Lessons from a Crisis

By Beth Casebolt

Image of a tree covered in ice, with branches around it on the ground and over a small play area for children

Ice covered trees and fallen branches after the ice storm.

Last week I skimmed over an article that talked about how Americans love to be the heroes but never want to do the long term work to make lasting change. And I wondered about that. Was it true? And then the storm of this past weekend happened.

I live in southeast Ohio, which was one of the harder hit areas in the last major storm to come across the country. We're a rural county for the most part, with a lot of small towns and farms. Many years ago it was a steel mill and coal mine hub, now fracking is the industry that has taken over. My county was without power for over 36 hours, and many who are outside of the towns are still without power. Full water has just been back on for 24 hours. Cable and internet are still out in many areas. Schools are not yet back in session as there are trees down all over the secondary roads.

During the worst of the power outage and ice on the roads, you could see on our Facebook group that people were doing their best to help. Neighbors who had generators were inviting those who didn't to come over to warm up and charge their phones. Those with gas stoves heated water and cooked for neighbors who had electric stoves. There were requests to check on family members nearby which were promptly attended to, those with four wheel drive volunteered to transport folks to warming shelters. Local hotels with generators and water offered deeply discounted rates to locals who needed a place to stay. Once the storm passed and folks could get out, you could hear chainsaws all over town as people moved about, trying to clear fallen trees and branches from roads and driveways.

Most of these folks aren't necessarily wanting to be recognized as a hero, but they are responding to the urgency of the moment. There is an immediate problem and they can help create a solution even if it's a temporary one. That "let's get it done philosophy" I've run across so many times in this area and others.

But the article I looked at did have a good point about long term issues. Longer term problems that need more complicated solutions don't get the same support and effort from the community. If we can't see immediate results it's like we give up.

We do the same in our congregations. We're great with urgent issues. Need to replace the furnace or a computer or something like that? A fund drive usually results in what is needed. Need to rally folks to protest a bill or take a stand on a social justice issue? Volunteers are easy to find.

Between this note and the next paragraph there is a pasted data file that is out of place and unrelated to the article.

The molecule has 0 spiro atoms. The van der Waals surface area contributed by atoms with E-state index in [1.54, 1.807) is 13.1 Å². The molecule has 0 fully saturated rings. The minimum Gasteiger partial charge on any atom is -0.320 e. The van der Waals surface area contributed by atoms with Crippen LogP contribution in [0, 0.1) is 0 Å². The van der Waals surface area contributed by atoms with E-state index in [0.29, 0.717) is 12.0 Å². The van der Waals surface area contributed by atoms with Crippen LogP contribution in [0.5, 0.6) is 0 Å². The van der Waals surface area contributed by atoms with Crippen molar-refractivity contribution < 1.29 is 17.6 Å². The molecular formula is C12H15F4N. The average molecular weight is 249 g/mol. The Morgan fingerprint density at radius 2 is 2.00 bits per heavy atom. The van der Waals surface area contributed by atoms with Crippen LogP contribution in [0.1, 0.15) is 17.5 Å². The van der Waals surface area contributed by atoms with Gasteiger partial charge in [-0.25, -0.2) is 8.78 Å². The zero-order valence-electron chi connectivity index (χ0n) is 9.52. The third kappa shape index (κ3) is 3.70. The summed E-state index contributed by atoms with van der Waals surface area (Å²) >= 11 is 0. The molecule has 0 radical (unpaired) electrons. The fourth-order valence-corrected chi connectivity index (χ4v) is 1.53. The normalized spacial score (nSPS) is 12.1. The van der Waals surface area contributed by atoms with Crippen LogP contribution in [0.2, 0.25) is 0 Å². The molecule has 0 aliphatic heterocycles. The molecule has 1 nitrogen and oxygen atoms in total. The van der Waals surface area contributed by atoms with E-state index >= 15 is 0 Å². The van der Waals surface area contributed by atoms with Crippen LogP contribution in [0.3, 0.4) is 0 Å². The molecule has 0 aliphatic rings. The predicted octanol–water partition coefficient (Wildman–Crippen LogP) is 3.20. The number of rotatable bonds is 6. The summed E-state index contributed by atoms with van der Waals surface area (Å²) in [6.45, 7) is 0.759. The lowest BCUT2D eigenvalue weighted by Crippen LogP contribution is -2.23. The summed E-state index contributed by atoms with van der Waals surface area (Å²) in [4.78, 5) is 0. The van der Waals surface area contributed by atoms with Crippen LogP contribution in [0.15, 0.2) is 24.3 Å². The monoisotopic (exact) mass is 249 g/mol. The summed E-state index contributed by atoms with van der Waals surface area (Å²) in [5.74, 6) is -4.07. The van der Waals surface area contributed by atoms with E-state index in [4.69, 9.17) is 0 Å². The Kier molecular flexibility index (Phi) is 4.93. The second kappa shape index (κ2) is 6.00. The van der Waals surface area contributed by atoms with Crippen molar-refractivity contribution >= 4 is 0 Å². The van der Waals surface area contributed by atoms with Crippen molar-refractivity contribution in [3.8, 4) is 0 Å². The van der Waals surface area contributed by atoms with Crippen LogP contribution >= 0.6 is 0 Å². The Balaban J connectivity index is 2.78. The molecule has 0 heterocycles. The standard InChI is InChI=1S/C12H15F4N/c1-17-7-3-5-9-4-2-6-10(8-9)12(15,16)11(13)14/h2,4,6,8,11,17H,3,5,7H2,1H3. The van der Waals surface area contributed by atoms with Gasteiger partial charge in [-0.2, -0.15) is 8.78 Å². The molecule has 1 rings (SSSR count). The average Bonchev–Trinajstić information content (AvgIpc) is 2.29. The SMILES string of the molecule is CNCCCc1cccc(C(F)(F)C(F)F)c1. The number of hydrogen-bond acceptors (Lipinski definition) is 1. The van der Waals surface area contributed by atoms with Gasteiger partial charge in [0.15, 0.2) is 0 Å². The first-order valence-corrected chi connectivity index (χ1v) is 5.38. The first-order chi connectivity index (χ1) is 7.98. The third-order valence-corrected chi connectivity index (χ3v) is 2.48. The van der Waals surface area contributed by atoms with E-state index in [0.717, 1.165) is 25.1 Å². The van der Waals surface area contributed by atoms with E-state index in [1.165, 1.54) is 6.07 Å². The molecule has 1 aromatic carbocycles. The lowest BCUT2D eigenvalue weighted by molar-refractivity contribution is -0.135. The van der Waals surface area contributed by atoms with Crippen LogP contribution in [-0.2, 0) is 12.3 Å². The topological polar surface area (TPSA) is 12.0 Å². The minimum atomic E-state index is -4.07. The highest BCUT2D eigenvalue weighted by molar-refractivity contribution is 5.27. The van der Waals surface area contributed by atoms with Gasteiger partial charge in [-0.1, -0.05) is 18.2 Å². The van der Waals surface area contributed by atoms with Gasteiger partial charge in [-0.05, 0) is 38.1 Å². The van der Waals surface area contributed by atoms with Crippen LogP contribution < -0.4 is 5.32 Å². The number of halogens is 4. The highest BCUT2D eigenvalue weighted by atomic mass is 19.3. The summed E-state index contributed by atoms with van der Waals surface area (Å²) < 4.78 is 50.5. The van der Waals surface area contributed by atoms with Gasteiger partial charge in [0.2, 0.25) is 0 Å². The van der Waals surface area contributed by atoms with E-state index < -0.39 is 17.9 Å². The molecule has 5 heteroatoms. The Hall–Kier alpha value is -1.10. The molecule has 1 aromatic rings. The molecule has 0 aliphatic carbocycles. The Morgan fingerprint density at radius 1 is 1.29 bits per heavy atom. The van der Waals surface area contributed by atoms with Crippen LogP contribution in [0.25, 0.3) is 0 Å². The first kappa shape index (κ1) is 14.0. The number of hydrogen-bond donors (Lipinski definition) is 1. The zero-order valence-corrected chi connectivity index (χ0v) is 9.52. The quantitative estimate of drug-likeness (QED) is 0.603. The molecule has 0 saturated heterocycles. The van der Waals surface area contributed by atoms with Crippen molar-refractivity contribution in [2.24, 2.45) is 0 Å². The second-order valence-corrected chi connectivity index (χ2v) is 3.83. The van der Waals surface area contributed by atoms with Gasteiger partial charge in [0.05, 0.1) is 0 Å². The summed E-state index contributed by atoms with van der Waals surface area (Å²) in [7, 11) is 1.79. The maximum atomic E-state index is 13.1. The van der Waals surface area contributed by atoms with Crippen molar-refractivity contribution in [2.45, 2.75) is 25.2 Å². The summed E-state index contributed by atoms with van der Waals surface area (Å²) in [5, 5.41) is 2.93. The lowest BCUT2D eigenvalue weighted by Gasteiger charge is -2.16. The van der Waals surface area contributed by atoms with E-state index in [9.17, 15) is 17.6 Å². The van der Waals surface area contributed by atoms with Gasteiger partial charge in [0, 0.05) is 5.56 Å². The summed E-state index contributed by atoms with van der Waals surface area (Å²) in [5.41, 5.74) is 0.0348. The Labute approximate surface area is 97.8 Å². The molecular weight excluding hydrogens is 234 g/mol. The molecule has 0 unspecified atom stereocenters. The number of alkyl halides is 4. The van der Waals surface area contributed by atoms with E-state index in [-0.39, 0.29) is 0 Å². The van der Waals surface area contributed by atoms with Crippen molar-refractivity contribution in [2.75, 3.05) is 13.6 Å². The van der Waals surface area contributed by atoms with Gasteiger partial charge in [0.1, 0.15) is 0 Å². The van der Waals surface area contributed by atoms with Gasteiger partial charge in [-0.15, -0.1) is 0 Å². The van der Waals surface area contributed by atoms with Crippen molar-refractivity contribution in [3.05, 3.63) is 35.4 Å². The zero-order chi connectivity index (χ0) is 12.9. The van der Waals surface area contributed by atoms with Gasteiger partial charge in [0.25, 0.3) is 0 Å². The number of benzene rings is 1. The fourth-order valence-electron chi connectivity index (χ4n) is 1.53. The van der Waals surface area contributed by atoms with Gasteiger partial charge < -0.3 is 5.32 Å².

But the long term is a different issue. Need time to build a program that may take 2-3 years to start seeing results? People want those results in 6 months and start talking about pulling funding before the program has a chance to build. Or worse yet, when we want to slap a band-aid on a problem that really needs a long term solution like patching a roof that has been patched so many times it's no longer original roof.

Sometimes it can feel like congregational leaders just run from crisis to crisis. But it is important that congregational leaders take the long view and that they clearly communicate what's needed to their members. No, patching the roof this time isn't an option, we need to fund a new roof. Yes, we're going to let this new program have a full three years of funding and see what happens before we make any funding decisions.

At the beginning of the pandemic we all went into crisis mode. We just dealt with what needed handled right now and then moved to the next crisis. But now we need to start looking at the long view and learn from our experiences. We need to take what we learned about working together from crisis mode into our regular daily lives. How will our congregation handle hybrid services going forward? Do we want to partner with other congregations in projects we both support instead of trying to go it alone? How can we get our staff and lay leaders to a more sustainable level of work? How can we get out of crisis mode?

Your CER staff is here to help, so please reach out to your primary contact if you have questions, or reach out to your neighboring congregations to talk about how you can partner on different projects going forward. We are Better Together.

And as for my family? We're warm and safe, with power and water, cable and internet and doing fine. And helping our neighbors who are still without.

About the Author

Beth Casebolt

Beth Casebolt is the Operations Manager and Communications Consultant for the Central East Region. Prior to regionalization she served as the District Administrator for the Ohio-Meadville District, a position she started in November 2007. She is very interested in universal design, websites & more.

For more information contact .